“The earth is the tomb of dead empires, no less than of dead men.” Thus wrote the American economist and journalist Henry George in his 1879 worldwide bestseller, Progress and Poverty. Adam Smith had identified cooperation and specialization—“the division of labor”—as the forces that generated economic growth and prosperity. George claimed that those same forces led eventually to collapse, as monopolization of land and other natural resources directed more and more wealth into ever fewer hands. (George was nonetheless an optimist; he argued for heavy taxes on wealth and checks on monopoly—causes vigorously taken up by Progressive reformers in the early twentieth century.)
When George first wrote, the sun never set on Queen Victoria’s Empire, and looked like it never would. Yet twenty years later the British Empire was visibly faltering, plagued by bankruptcies of investments in U.S. railroads, the failure of obsolete industries, and the quagmire Boer War in South Africa. New rivals—the United States, Germany, and Russia—peered over the horizon.
Two astute observers have recently offered complementary predictions of the imminent demise of the American empire, and its replacement by China. One is historian Alfred McCoy of the University of Wisconsin, and the other is investigative journalist Barry Lynn of New America.
In The Geopolitics of American Global Decline: Washington Versus China in the Twenty-First Century, McCoy describes the Chinese strategy to break through the encircling ring of American bases to reach—and control—its markets and resources directly. As U.S. officialdom has already noted with some alarm, China is aggressively seeking to assert dominion over the South China Sea between it and Japan and the Philippines. It has been dredging landfill to create airbases on the unoccupied Spratley Islands, and has demanded that U.S. and other aircraft overflying the area obtain Chinese permission. But that’s just the eastern end. McCoy presents maps showing China’s massive investments in infrastructure to link it westward overland to the rest of the great Eurasian heartland. While U.S. railroads and bridges crumble, the Chinese are building a dense internal network of sophisticated high-speed high-volume railroads, plus oil and gas pipelines. These will connect up with transcontinental railways and pipelines, crossing Kazakhstan, reaching Moscow, and from there to Hamburg, Germany on the Baltic Sea. Another corridor will connect through Pakistan to the Arabian Sea, and yet another across Myanmar to the Indian Ocean. Meanwhile, the Chinese are making huge collaborative investments with these neighbors and with willing partners in Africa and Latin America. McCoy sees the TPP as Obama’s last-ditch effort to contain China.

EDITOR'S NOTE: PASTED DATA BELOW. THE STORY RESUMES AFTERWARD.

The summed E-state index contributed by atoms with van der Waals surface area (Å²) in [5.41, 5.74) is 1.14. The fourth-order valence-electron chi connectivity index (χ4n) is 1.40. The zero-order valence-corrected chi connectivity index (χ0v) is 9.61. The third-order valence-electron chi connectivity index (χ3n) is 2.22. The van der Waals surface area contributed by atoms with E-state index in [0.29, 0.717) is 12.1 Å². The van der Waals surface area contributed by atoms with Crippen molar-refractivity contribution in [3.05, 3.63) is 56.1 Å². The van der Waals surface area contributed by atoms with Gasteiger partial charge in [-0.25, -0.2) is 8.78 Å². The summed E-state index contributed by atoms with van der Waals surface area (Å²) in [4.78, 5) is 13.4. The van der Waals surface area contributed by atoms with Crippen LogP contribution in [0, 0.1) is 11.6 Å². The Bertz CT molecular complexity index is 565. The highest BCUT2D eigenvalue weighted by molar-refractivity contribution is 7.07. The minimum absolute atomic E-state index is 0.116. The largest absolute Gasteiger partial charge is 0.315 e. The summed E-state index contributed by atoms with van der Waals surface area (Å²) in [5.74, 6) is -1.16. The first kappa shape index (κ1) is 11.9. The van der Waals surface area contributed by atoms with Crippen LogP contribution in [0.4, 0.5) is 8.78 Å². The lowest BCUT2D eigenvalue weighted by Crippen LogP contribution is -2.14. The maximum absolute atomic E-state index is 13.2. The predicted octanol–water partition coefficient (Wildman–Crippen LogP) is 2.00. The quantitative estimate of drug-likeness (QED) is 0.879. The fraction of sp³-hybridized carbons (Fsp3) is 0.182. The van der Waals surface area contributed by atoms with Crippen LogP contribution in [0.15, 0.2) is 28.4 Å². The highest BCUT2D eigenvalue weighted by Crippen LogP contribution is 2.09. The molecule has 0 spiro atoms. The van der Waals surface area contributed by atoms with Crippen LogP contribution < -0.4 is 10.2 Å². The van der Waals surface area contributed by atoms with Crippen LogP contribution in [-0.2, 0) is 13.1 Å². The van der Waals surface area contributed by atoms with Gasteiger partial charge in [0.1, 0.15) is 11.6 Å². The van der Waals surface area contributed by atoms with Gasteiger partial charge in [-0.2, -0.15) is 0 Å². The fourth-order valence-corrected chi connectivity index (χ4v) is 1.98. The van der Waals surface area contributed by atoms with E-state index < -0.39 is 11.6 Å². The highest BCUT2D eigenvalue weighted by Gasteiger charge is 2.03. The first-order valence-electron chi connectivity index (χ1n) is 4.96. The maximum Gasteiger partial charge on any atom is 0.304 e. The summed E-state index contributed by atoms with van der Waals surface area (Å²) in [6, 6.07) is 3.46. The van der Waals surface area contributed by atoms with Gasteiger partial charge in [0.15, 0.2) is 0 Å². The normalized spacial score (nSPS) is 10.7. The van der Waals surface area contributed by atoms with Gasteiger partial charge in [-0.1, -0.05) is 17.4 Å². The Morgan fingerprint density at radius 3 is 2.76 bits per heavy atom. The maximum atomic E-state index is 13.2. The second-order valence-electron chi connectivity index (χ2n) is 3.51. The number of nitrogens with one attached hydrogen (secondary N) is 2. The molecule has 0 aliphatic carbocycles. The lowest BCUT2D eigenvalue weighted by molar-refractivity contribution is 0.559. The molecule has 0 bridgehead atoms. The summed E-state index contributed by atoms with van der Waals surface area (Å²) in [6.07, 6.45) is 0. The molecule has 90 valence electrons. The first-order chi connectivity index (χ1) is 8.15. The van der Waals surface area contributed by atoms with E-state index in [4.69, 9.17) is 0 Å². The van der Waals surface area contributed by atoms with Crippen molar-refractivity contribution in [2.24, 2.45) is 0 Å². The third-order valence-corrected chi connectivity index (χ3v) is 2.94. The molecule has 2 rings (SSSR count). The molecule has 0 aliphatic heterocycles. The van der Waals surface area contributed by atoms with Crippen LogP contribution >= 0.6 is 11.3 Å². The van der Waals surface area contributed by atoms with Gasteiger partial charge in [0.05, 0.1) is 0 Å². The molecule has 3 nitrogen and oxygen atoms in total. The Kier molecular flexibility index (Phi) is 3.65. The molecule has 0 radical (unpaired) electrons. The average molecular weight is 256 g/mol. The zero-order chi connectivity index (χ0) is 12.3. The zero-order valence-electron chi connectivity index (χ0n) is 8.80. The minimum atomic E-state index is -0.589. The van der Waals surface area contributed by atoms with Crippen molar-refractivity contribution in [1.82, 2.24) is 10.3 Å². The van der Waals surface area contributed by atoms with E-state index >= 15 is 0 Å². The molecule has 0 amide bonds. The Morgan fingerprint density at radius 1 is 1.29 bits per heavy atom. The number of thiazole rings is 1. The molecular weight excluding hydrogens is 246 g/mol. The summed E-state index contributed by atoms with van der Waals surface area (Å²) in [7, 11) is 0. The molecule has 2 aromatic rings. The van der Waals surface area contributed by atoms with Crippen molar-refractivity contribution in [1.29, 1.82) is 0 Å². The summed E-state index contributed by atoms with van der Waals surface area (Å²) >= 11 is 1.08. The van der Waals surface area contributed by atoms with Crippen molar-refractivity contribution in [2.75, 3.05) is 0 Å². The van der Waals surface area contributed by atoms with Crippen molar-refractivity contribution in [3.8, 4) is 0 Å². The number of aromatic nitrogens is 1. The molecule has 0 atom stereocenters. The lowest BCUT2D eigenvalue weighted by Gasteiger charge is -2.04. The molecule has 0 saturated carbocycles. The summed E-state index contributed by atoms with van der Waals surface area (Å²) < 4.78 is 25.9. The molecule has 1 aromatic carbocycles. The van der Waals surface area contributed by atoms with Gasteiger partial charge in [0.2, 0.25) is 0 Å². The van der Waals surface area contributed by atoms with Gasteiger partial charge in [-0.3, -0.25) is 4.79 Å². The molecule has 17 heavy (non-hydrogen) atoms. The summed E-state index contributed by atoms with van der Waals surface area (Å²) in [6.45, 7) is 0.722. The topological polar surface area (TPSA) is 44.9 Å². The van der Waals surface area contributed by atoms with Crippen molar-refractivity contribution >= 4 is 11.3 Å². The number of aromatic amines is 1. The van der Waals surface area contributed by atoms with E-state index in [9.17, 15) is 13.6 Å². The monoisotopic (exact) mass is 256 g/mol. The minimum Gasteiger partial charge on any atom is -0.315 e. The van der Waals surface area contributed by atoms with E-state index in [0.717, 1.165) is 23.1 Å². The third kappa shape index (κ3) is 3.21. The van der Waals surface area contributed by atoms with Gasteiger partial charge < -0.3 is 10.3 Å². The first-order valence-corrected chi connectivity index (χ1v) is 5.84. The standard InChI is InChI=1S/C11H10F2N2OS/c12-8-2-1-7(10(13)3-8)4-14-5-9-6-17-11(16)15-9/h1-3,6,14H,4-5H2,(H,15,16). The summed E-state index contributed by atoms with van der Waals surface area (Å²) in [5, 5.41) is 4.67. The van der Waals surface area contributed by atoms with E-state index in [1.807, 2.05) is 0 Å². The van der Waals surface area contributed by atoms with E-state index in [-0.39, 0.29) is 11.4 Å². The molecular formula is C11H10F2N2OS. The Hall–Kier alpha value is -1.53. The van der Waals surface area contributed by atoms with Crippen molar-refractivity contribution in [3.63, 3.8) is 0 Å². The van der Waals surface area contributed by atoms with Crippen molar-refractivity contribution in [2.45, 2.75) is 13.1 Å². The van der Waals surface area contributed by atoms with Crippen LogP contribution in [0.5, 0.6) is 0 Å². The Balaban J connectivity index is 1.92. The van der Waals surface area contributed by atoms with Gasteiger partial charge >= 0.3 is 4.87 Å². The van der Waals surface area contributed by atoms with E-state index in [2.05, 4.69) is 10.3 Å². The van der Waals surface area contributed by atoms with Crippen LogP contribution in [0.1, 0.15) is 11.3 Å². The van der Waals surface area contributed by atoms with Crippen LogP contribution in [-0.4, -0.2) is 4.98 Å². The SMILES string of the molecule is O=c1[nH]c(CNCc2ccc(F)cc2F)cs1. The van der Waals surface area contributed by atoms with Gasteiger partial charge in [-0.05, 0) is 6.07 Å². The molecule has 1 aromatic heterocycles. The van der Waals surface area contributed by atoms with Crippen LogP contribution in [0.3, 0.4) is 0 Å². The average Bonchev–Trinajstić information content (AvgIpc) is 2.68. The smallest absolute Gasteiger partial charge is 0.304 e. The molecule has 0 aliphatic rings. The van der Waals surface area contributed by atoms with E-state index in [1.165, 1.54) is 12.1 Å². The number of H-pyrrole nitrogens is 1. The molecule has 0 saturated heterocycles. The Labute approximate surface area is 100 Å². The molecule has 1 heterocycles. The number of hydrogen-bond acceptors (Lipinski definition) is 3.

For years, Barry Lynn has reported on the growing power—and weakness—of multinational monopolies. The power is more obvious: higher prices, less choice, less innovation—and greater political influence. The weakness is less obvious: less investment, fewer jobs, lower wages, and restriction of manufacturing to dependence on a small number of cheap, mostly foreign suppliers.
Here’s where China comes in, as Lynn reports in The New China Syndrome: American business meets its new master. Multinational businesses, like the auto companies and computer companies, increasingly depend on China both for cheap manufacturing and for access to the growing Chinese consumer market. Lynn reports a number of instances where Chinese have intimidated multinationals into concessions on price, or ownership shares, or jobs for children of Chinese leaders. He describes an episode in which bureaucrats summoned in-house lawyers from some thirty companies, including GE, IBM, Intel, Microsoft, Siemens, and Samsung, told them that half the companies were under investigation for monopoly crimes—without saying which—and instructed them write public “self-criticisms” under threat of double or triple fines should they refuse. The great monopolies must submit to this arbitrary tyranny precisely because they have destroyed so many other sources of supply, and have so eroded consumer markets in the rest of the world.
Bill Clinton saw U.S. investment in China as a way to “a more open and free China.” What if, Lynn asks, “the extreme economic interdependence between the United States and China is not actually carrying our values into a backward and benighted realm, but accomplishing precisely the opposite — granting the Chinese Politburo ever-increasing leverage over America’s economic and political life?” And, one might add, leverage over all the other multinational host countries? That could hardly have been more obvious than in the obsequious reception given to President Xi Jinping on his recent state visit to Great Britain. The meeting sealed a series of business investments, including a deal in which Chinese investors take a one-third stake in Hinkley Point C, Great Britain’s first new nuclear plant in a generation.
So, on the one hand, as Alfred McCoy suggests, Chinese infrastructure investment and joint ventures in foreign countries increasingly constrain U.S. power from the outside. On the other, as Barry Lynn suggests, Chinese control of multinational corporations threatens U.S. power from the inside. After the British Empire collapsed in the bloodbath of World War I, it staggered on a few more years as a zombie agent of the growing American empire. (See Middle East.) That empire may in turn stagger on as the zombie agent, not of a western democracy, but of a giant nation contemptuous of our values—and with thousands of years’ experience managing empires.
(Originally posted to the Dollars and Sense blog, 11/12/2015).